Stolen bikes are hot currency in the underground economy
When Justin Jouvenal's bike was stolen -- the third bike he'd lost to stealthy San Francisco thieves in five years -- he didn't go straight to the police. He figured he'd have better luck recovering the bike on his own, so he asked around and learned of a few back-alley fencing operations where stolen bikes were likely to be found.
Jouvenal enlisted the help of Victor Veysey, 'the Yoda of San Francisco's bike world,' to aid his search. He also spoke with Sgt. Joe McCloskey, the San Francisco Police Department's resident expert on bike theft. Veysey and McCloskey told remarkably similar tales about the role of stolen bikes in the city's underground economy. 'Bikes are one of the four commodities of the street -- cash, drugs, sex, and bikes,' said Veysey. 'You can virtually exchange one for another.'
The National Bike Registry, which maintains the country's largest stolen-bike database, echoes Veysey's observation on its website: 'Within the drug trade, stolen bicycles are so common they can almost be used as currency.' And there are a lot of stolen bikes. As Jouvenal reports, 'Thieves steal nearly $50 million worth of bikes each year in the United States, far outstripping the take of bank robbers, according to the FBI.'
With stolen bikes nearly as fluid as cash in the underground economy, you'd think stopping bike theft would be a high priority for law enforcement. It's not. Sgt. McCloskey pointed out that, as far as police priorities go, 'Bike theft has gone to the bottom of the list.' Bikes are abundant on the underground market because bike thieves keep getting away with stealing them. Lock-breaking gadgets -- like a certain brand of foreign car jack -- make the dirty work easy; police inattention and lack of person-power make it lucrative.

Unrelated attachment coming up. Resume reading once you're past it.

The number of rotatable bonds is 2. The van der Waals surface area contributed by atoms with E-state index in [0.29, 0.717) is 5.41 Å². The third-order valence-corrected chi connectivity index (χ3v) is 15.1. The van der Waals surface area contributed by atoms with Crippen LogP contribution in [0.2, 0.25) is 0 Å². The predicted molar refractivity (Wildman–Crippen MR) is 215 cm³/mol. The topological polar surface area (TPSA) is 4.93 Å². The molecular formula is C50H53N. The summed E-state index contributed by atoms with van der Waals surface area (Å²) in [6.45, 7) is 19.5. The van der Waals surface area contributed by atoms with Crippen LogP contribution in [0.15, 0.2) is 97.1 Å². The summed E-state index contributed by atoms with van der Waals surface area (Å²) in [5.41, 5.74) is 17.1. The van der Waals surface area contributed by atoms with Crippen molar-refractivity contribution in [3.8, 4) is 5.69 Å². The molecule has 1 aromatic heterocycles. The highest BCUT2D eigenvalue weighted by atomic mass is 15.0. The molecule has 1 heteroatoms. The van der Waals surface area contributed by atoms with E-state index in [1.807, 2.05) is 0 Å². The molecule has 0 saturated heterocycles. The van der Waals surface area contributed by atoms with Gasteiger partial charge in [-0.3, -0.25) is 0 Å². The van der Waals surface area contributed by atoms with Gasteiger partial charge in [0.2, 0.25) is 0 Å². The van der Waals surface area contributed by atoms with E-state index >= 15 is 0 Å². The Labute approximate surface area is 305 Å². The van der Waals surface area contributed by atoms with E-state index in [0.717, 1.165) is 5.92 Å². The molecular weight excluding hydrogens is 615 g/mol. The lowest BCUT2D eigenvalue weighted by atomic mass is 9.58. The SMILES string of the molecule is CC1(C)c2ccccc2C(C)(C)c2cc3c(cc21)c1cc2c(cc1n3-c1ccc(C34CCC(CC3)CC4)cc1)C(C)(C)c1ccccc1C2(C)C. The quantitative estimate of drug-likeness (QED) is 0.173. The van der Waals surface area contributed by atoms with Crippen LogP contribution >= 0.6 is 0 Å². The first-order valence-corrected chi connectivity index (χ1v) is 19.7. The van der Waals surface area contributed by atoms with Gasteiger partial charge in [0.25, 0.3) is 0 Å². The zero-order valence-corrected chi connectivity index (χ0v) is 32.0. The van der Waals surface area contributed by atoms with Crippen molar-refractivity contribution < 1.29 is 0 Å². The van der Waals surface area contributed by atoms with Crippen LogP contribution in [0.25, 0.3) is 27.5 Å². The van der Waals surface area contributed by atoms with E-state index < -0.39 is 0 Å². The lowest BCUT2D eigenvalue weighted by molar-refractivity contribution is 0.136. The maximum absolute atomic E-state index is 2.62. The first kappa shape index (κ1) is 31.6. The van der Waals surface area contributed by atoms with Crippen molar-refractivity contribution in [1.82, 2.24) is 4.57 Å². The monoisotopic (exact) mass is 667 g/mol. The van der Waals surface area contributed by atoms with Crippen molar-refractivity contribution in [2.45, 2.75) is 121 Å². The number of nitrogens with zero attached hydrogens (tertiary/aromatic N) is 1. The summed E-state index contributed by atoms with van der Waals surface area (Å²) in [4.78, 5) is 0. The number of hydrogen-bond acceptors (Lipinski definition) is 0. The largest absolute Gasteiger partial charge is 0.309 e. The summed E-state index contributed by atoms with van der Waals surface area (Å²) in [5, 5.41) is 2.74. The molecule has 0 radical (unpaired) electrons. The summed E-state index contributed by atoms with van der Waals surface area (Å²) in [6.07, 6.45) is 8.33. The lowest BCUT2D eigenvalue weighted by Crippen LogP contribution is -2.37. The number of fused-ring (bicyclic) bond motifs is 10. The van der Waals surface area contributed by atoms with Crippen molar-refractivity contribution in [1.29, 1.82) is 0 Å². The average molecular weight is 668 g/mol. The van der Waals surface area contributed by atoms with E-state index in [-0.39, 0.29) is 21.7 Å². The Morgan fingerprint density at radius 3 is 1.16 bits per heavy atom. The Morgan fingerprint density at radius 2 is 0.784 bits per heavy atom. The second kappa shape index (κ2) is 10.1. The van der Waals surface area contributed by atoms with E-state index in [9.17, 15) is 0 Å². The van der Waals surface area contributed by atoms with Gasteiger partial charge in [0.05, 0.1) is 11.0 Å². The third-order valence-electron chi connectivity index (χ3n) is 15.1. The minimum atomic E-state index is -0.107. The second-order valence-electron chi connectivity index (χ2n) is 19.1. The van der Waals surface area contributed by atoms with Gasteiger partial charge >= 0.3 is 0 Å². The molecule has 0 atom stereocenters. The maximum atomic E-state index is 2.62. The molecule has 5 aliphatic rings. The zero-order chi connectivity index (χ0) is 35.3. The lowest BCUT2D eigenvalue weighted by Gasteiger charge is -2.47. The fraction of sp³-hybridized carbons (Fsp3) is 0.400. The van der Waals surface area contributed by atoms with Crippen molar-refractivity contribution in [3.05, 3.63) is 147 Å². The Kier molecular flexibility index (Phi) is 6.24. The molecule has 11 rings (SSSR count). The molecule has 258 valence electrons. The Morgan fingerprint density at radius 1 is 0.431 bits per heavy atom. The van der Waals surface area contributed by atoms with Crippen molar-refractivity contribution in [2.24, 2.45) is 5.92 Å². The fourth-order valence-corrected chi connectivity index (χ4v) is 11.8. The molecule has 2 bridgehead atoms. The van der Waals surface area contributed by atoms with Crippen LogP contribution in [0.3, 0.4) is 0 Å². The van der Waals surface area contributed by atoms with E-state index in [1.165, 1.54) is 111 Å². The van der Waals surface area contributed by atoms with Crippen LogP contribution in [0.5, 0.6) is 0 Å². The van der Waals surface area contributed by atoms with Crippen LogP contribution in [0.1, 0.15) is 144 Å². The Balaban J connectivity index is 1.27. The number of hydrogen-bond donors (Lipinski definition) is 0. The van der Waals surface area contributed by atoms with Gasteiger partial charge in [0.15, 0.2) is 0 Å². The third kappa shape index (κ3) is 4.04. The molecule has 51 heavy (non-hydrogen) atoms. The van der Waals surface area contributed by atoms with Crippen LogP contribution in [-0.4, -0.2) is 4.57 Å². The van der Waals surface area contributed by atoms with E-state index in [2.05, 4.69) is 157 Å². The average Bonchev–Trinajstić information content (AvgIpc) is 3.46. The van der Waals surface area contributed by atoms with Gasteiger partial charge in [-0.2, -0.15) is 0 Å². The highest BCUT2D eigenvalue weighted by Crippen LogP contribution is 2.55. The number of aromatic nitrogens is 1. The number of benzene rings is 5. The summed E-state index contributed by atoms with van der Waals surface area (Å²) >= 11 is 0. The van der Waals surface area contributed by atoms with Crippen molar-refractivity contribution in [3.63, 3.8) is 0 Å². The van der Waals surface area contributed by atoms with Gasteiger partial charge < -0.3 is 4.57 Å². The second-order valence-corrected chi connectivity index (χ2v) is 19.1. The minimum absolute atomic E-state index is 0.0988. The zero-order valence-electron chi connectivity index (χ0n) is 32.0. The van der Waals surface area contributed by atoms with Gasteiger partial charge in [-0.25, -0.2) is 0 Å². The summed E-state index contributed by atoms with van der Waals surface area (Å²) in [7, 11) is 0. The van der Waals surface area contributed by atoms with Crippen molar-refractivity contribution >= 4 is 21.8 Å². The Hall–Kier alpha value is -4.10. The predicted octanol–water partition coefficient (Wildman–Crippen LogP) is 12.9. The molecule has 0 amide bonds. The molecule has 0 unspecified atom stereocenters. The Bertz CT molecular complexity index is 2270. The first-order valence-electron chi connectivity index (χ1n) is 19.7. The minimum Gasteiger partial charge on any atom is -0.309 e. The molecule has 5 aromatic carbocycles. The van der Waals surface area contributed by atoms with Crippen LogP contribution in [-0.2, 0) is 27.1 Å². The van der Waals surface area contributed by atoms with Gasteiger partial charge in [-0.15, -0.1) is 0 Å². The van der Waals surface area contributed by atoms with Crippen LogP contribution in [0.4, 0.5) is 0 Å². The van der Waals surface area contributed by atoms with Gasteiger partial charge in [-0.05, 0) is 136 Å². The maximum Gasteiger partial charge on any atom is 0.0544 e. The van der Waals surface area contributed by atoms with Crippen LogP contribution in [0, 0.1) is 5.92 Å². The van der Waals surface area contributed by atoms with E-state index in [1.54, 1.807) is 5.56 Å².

A solution seems elusive. Jouvenal notes that San Francisco police and bicycle groups have approached city officials with proposals -- one officer suggested a city-wide bike registration system -- but with little effect. The director of San Francisco's Bicycle Coalition told Jouvenal that what'll be most effective in stopping bike theft are safer places to park bikes. 'The coalition is crafting legislation that would require all commercial buildings to allow cyclists to bring their bikes inside -- something many currently prohibit,' Jouvenal writes. 'The coalition would also like to see bike parking lots spring up around the city, with attendants to monitor them.'
For most cyclists, such proposals sound like the stuff of dreams. But even as you invest in a better lock, there are ways to get involved. Most states have bicycle advocacy groups working toward improving conditions for riders, and both the League of American Bicyclists and the National Bike Registry coordinate nationwide programs. -- Evelyn Hampton
Go there >>Chasing My Stolen Bike
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